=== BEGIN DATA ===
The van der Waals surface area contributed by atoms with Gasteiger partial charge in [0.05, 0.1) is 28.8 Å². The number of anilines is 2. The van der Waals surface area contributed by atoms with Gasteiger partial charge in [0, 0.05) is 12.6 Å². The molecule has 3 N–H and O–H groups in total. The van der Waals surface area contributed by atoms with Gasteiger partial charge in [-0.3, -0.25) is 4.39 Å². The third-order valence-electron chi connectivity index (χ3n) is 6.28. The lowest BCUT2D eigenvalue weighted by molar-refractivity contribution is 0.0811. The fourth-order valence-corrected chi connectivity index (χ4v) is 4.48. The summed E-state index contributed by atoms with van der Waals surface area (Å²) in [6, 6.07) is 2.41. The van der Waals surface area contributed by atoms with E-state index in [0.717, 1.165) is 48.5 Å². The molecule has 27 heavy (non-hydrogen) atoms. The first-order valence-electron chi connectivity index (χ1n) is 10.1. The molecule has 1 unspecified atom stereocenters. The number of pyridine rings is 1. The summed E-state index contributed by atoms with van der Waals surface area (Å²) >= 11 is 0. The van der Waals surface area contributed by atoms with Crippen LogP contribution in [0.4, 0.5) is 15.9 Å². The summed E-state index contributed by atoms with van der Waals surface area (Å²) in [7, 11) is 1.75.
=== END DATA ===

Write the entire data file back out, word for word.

The van der Waals surface area contributed by atoms with Gasteiger partial charge in [0.05, 0.1) is 28.8 Å². The number of anilines is 2. The van der Waals surface area contributed by atoms with Gasteiger partial charge in [0, 0.05) is 12.6 Å². The molecule has 3 N–H and O–H groups in total. The van der Waals surface area contributed by atoms with Gasteiger partial charge in [-0.3, -0.25) is 4.39 Å². The third-order valence-electron chi connectivity index (χ3n) is 6.28. The lowest BCUT2D eigenvalue weighted by molar-refractivity contribution is 0.0811. The fourth-order valence-corrected chi connectivity index (χ4v) is 4.48. The summed E-state index contributed by atoms with van der Waals surface area (Å²) in [6, 6.07) is 2.41. The van der Waals surface area contributed by atoms with E-state index in [0.717, 1.165) is 48.5 Å². The molecule has 27 heavy (non-hydrogen) atoms. The first-order valence-electron chi connectivity index (χ1n) is 10.1. The molecule has 1 unspecified atom stereocenters. The number of pyridine rings is 1. The summed E-state index contributed by atoms with van der Waals surface area (Å²) >= 11 is 0. The van der Waals surface area contributed by atoms with Crippen LogP contribution in [0.4, 0.5) is 15.9 Å². The summed E-state index contributed by atoms with van der Waals surface area (Å²) in [7, 11) is 1.75.